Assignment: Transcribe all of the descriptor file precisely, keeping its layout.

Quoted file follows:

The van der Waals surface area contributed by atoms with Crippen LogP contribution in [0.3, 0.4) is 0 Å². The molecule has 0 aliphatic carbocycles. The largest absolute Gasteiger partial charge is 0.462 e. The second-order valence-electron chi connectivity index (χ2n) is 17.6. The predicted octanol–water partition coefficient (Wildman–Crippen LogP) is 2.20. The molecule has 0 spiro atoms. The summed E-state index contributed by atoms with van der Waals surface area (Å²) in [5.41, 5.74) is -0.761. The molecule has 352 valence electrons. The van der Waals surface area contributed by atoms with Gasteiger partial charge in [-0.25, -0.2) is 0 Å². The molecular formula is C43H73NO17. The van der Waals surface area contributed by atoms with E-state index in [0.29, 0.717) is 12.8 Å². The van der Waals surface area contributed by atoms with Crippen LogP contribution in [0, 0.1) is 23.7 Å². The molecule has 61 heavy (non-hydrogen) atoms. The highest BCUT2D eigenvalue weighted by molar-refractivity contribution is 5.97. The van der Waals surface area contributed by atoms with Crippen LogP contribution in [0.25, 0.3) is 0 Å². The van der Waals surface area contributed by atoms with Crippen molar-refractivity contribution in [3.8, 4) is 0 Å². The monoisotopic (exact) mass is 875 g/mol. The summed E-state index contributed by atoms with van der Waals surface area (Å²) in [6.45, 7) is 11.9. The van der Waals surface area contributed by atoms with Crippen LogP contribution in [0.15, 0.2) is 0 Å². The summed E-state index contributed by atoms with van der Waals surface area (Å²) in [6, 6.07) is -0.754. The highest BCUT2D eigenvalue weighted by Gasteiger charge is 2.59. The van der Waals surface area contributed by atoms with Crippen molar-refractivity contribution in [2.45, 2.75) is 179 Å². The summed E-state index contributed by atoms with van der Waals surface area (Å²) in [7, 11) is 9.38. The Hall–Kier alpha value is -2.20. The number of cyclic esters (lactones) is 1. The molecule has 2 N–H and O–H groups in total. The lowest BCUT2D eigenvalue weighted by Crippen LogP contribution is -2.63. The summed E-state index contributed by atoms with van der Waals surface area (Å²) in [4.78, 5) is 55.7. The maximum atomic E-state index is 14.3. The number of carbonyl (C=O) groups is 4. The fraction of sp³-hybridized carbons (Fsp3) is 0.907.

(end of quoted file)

The van der Waals surface area contributed by atoms with Crippen LogP contribution in [0.3, 0.4) is 0 Å². The molecule has 0 aliphatic carbocycles. The largest absolute Gasteiger partial charge is 0.462 e. The second-order valence-electron chi connectivity index (χ2n) is 17.6. The predicted octanol–water partition coefficient (Wildman–Crippen LogP) is 2.20. The molecule has 0 spiro atoms. The summed E-state index contributed by atoms with van der Waals surface area (Å²) in [5.41, 5.74) is -0.761. The molecule has 352 valence electrons. The van der Waals surface area contributed by atoms with Gasteiger partial charge in [-0.25, -0.2) is 0 Å². The molecular formula is C43H73NO17. The van der Waals surface area contributed by atoms with E-state index in [0.29, 0.717) is 12.8 Å². The van der Waals surface area contributed by atoms with Crippen LogP contribution in [0, 0.1) is 23.7 Å². The molecule has 61 heavy (non-hydrogen) atoms. The highest BCUT2D eigenvalue weighted by molar-refractivity contribution is 5.97. The van der Waals surface area contributed by atoms with Crippen LogP contribution in [0.25, 0.3) is 0 Å². The van der Waals surface area contributed by atoms with Crippen molar-refractivity contribution in [3.8, 4) is 0 Å². The monoisotopic (exact) mass is 875 g/mol. The summed E-state index contributed by atoms with van der Waals surface area (Å²) in [6.45, 7) is 11.9. The van der Waals surface area contributed by atoms with Crippen LogP contribution in [0.15, 0.2) is 0 Å². The summed E-state index contributed by atoms with van der Waals surface area (Å²) in [6, 6.07) is -0.754. The highest BCUT2D eigenvalue weighted by Gasteiger charge is 2.59. The van der Waals surface area contributed by atoms with Crippen molar-refractivity contribution in [2.45, 2.75) is 179 Å². The summed E-state index contributed by atoms with van der Waals surface area (Å²) in [7, 11) is 9.38. The Hall–Kier alpha value is -2.20. The number of cyclic esters (lactones) is 1. The molecule has 2 N–H and O–H groups in total. The lowest BCUT2D eigenvalue weighted by Crippen LogP contribution is -2.63. The summed E-state index contributed by atoms with van der Waals surface area (Å²) in [4.78, 5) is 55.7. The maximum atomic E-state index is 14.3. The number of carbonyl (C=O) groups is 4. The fraction of sp³-hybridized carbons (Fsp3) is 0.907.